On that surface, though, there have been made to remain the Baldwin’s support wires, cloth-covered empennage, sewn seams around a contained body of that which is lighter than air, and just below the gas valve the body of a man (1887-1915) unmoving now but flying then, and having left a trace of flight still on the wrinkled paper.
Last December, for at least the second time, I received a handwritten letter bearing a Spanish stamp but signed by somebody using a Romanian woman’s name. Enclosing three low-resolution photographs, the writer asked if these depicted me and requested in vaguely menacing language that I get in touch with her or him.
The address was correct, but I’m not Tony Morris and the man in the pictures is not me. My earlier blogpost about that is at http://theartpart.jonathanmorse.net/i-am-not-i/. I took the post’s title from the last line of one of Sidney’s sonnets:
I am not I, pity the tale of me.
That’s still a great last line, but after more than 400 years it’s no longer the last word. Just now, for instance, I’ve done something I couldn’t have done in the days of Sir Philip: scanned one of the pictures to my desktop and then dragged it into Google for a search by image. Up it popped there, instantly: the identical face and pose, and attached this time to a LinkedIn name. The name was Tony Morris, too, and furthermore, wondrously! the text attached to the name was a poem. It wasn’t just any poem either; it came to me demanding to be read in the lofty spirit of Horace’s odi profanum vulgus.
Those are the words of George Chapman, him who spoke out loud and bold to John Keats. As a principle either of writing or of reading, they’re right. Hear for yourself as you give ear to the tale of Tony.
Singing its way down the page as from a score, the reading will complicate beautifully into counterpoint when it reaches the words “Hawaiian Islands,” because nobody in Hawaii refers to his home that way — not even if he also lives simultaneously in Florida and Hong Kong. And Hawaii, ordinarily referred to as such, happens to be part of the United States, where the British-spelled word “defence” isn’t in the name of any of the armed forces. Likewise, the academic abbreviation “BSc” is British, not American, and the University of Hawaii at Manoa doesn’t offer a degree in chemical engineering.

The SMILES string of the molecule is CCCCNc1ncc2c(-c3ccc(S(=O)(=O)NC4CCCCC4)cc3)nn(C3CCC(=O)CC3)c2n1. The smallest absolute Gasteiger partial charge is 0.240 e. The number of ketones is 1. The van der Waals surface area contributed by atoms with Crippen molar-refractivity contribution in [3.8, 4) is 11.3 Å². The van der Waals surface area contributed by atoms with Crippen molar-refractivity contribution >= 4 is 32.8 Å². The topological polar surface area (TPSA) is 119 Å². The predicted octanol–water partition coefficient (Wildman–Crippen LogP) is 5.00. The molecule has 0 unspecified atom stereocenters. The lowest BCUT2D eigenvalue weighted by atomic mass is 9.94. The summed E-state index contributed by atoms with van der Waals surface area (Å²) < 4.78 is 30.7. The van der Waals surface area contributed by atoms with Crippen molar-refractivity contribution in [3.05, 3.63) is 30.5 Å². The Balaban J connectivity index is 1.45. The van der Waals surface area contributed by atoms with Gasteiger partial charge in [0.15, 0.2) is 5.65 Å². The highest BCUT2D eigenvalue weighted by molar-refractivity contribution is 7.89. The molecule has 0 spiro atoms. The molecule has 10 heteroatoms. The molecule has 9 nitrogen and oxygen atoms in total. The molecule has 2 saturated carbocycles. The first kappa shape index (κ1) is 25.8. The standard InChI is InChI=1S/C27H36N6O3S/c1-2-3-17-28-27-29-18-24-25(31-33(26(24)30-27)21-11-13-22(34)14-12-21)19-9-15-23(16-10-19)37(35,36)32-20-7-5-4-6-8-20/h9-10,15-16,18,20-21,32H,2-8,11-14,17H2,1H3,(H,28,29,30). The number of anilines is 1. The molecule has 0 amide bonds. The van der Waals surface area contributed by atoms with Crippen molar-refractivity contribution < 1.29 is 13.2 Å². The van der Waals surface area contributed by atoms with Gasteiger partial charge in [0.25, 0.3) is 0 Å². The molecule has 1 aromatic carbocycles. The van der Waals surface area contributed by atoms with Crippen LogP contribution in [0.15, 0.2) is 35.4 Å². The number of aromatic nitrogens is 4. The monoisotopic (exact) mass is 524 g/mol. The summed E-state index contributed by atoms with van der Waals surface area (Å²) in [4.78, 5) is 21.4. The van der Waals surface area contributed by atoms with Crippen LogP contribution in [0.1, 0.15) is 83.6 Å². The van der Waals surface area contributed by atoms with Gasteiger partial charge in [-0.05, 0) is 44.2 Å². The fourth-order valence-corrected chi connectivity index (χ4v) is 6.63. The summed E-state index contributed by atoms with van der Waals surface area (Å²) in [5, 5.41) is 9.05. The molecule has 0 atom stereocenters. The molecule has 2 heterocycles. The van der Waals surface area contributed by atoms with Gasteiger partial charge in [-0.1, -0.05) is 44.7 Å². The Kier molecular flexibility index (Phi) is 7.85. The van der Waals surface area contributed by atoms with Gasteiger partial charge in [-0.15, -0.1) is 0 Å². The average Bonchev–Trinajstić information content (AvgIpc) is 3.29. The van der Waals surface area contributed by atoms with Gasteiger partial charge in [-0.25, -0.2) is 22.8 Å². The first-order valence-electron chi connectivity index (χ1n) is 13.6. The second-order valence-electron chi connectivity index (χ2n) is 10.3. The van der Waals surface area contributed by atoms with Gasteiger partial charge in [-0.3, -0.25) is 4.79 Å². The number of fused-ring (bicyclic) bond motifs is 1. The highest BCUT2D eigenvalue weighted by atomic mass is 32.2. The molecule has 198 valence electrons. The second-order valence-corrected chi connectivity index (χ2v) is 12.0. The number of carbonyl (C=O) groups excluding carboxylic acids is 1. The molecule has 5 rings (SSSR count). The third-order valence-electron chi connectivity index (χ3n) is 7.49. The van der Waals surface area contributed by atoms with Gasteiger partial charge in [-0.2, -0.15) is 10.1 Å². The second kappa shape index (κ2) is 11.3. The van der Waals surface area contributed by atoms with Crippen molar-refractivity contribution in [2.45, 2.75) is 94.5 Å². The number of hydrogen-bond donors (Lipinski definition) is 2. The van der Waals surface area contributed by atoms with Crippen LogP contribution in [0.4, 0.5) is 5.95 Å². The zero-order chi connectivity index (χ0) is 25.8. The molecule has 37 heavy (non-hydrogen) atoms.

And Tony: you harmonize the registers of mathematics and capitalized General Problem Solving? And you sing not just of Asia but of Asia Good morals? Plus chemicals? Romanian lady of Spain, no wonder this Tony is the man you want to link! He is not I; he is far more. He is language itself, a self-singing lyric with an illustrated libretto: “High and hearty invention expressed in most significant and unaffected phrase.”
And best of all, he is, as Chapman says of his own poems, strange.
Source: George Chapman, Ovid’s Banquet of Sense. London, 1595; facsimile, Menston, Yorks., Scolar Press, 1979.
In 2012 the Emily Dickinson International Society inaugurated a series of online publications called New Directions in Dickinson Studies. Unfortunately, members of the society showed little interest and the series came to an end in 2013.
I posted an article there myself in 2012, and it’s still up on the site’s page at http://newdirectionsindickinsonstudies.org/?m=201211. However, all of its image links are now broken. To spell out what that means: it got published with peer review (good!), and fast, unlike paper publication (good!) — but now it can’t be read (as if every library that held it had burned down!). So, academic types:
do your students refuse to buy textbooks because they think everything is online?
Do your administrators say they don’t need libraries because they think everything is online?
If your answer to either of those questions is Yes, then please join me as we all say as loudly as we can, to students and administrators and Silicon Valley / Wall Street “reformers”:
There’s a moral there.
And here, a tiny dandelion timidly sprouting in the ashes of the library, is my article with its links intact.